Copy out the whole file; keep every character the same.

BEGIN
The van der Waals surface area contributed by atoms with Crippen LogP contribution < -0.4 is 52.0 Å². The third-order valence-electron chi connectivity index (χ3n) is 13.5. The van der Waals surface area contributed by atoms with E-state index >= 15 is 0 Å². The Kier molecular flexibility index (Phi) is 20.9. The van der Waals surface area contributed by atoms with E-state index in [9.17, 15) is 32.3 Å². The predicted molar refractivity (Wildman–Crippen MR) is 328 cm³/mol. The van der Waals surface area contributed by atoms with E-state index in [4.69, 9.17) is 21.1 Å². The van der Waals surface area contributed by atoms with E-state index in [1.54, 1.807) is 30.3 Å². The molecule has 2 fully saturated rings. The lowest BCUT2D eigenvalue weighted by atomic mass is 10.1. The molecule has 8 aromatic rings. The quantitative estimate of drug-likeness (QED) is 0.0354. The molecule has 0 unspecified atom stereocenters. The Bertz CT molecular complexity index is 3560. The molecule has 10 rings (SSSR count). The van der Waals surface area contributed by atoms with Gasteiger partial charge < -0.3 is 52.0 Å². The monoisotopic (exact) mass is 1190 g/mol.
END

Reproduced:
The van der Waals surface area contributed by atoms with Crippen LogP contribution < -0.4 is 52.0 Å². The third-order valence-electron chi connectivity index (χ3n) is 13.5. The van der Waals surface area contributed by atoms with E-state index >= 15 is 0 Å². The Kier molecular flexibility index (Phi) is 20.9. The van der Waals surface area contributed by atoms with E-state index in [9.17, 15) is 32.3 Å². The predicted molar refractivity (Wildman–Crippen MR) is 328 cm³/mol. The van der Waals surface area contributed by atoms with E-state index in [4.69, 9.17) is 21.1 Å². The van der Waals surface area contributed by atoms with E-state index in [1.54, 1.807) is 30.3 Å². The molecule has 2 fully saturated rings. The lowest BCUT2D eigenvalue weighted by atomic mass is 10.1. The molecule has 8 aromatic rings. The quantitative estimate of drug-likeness (QED) is 0.0354. The molecule has 0 unspecified atom stereocenters. The Bertz CT molecular complexity index is 3560. The molecule has 10 rings (SSSR count). The van der Waals surface area contributed by atoms with Gasteiger partial charge < -0.3 is 52.0 Å². The monoisotopic (exact) mass is 1190 g/mol.